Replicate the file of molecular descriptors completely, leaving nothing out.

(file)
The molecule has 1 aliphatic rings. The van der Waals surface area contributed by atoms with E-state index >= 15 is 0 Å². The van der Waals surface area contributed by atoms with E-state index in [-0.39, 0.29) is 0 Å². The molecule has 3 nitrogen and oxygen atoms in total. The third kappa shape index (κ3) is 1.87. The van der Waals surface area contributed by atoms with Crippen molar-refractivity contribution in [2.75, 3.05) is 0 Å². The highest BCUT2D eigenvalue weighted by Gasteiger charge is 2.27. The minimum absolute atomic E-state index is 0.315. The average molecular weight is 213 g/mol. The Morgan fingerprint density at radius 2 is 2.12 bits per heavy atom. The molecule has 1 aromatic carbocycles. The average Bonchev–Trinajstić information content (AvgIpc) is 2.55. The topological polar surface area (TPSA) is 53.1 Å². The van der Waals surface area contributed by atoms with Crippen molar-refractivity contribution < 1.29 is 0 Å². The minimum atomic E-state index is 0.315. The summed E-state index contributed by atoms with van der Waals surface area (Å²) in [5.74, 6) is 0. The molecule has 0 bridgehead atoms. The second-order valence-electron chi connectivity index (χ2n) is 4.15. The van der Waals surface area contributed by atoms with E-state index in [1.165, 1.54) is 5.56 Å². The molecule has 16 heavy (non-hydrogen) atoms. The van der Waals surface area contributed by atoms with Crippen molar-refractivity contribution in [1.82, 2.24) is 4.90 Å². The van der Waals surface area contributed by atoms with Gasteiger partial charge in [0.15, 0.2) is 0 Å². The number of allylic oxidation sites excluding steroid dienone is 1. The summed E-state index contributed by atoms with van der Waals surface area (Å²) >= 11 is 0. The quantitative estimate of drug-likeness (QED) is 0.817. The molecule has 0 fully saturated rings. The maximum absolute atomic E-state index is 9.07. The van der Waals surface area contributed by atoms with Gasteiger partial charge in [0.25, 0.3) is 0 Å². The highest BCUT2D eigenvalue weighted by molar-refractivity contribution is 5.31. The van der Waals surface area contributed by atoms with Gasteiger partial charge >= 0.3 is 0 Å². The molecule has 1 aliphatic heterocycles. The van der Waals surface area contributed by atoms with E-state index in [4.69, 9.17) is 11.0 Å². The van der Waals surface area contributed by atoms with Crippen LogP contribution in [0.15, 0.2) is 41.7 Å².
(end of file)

The molecule has 1 aliphatic rings. The van der Waals surface area contributed by atoms with E-state index >= 15 is 0 Å². The van der Waals surface area contributed by atoms with E-state index in [-0.39, 0.29) is 0 Å². The molecule has 3 nitrogen and oxygen atoms in total. The third kappa shape index (κ3) is 1.87. The van der Waals surface area contributed by atoms with Crippen molar-refractivity contribution in [2.75, 3.05) is 0 Å². The highest BCUT2D eigenvalue weighted by Gasteiger charge is 2.27. The minimum absolute atomic E-state index is 0.315. The average molecular weight is 213 g/mol. The Morgan fingerprint density at radius 2 is 2.12 bits per heavy atom. The molecule has 1 aromatic carbocycles. The average Bonchev–Trinajstić information content (AvgIpc) is 2.55. The topological polar surface area (TPSA) is 53.1 Å². The van der Waals surface area contributed by atoms with Crippen molar-refractivity contribution < 1.29 is 0 Å². The minimum atomic E-state index is 0.315. The summed E-state index contributed by atoms with van der Waals surface area (Å²) in [5.74, 6) is 0. The molecule has 0 bridgehead atoms. The second-order valence-electron chi connectivity index (χ2n) is 4.15. The van der Waals surface area contributed by atoms with E-state index in [1.165, 1.54) is 5.56 Å². The molecule has 16 heavy (non-hydrogen) atoms. The van der Waals surface area contributed by atoms with Crippen molar-refractivity contribution in [1.82, 2.24) is 4.90 Å². The van der Waals surface area contributed by atoms with Gasteiger partial charge in [0.15, 0.2) is 0 Å². The number of allylic oxidation sites excluding steroid dienone is 1. The summed E-state index contributed by atoms with van der Waals surface area (Å²) >= 11 is 0. The quantitative estimate of drug-likeness (QED) is 0.817. The molecule has 0 fully saturated rings. The maximum absolute atomic E-state index is 9.07. The van der Waals surface area contributed by atoms with Gasteiger partial charge in [0.25, 0.3) is 0 Å². The highest BCUT2D eigenvalue weighted by molar-refractivity contribution is 5.31. The van der Waals surface area contributed by atoms with Gasteiger partial charge >= 0.3 is 0 Å². The molecule has 1 aliphatic heterocycles. The van der Waals surface area contributed by atoms with E-state index in [4.69, 9.17) is 11.0 Å². The van der Waals surface area contributed by atoms with Crippen LogP contribution in [0.15, 0.2) is 41.7 Å².